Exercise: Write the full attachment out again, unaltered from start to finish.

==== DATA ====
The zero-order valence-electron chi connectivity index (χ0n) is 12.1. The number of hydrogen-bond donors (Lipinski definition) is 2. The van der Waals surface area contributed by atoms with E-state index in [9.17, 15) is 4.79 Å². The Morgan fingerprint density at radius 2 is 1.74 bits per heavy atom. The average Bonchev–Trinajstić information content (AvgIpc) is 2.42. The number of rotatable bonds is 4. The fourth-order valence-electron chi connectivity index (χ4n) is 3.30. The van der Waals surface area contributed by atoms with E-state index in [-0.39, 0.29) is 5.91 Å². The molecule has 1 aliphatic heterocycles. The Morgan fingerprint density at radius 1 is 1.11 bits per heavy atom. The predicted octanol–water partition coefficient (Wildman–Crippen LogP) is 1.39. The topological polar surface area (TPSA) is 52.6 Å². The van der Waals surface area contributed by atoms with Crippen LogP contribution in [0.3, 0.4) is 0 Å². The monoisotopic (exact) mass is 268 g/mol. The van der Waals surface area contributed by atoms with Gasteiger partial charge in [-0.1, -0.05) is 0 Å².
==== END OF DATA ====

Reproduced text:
The zero-order valence-electron chi connectivity index (χ0n) is 12.1. The number of hydrogen-bond donors (Lipinski definition) is 2. The van der Waals surface area contributed by atoms with E-state index in [9.17, 15) is 4.79 Å². The Morgan fingerprint density at radius 2 is 1.74 bits per heavy atom. The average Bonchev–Trinajstić information content (AvgIpc) is 2.42. The number of rotatable bonds is 4. The fourth-order valence-electron chi connectivity index (χ4n) is 3.30. The van der Waals surface area contributed by atoms with E-state index in [-0.39, 0.29) is 5.91 Å². The molecule has 1 aliphatic heterocycles. The Morgan fingerprint density at radius 1 is 1.11 bits per heavy atom. The predicted octanol–water partition coefficient (Wildman–Crippen LogP) is 1.39. The topological polar surface area (TPSA) is 52.6 Å². The van der Waals surface area contributed by atoms with Crippen LogP contribution in [0.3, 0.4) is 0 Å². The monoisotopic (exact) mass is 268 g/mol. The van der Waals surface area contributed by atoms with Gasteiger partial charge in [-0.1, -0.05) is 0 Å².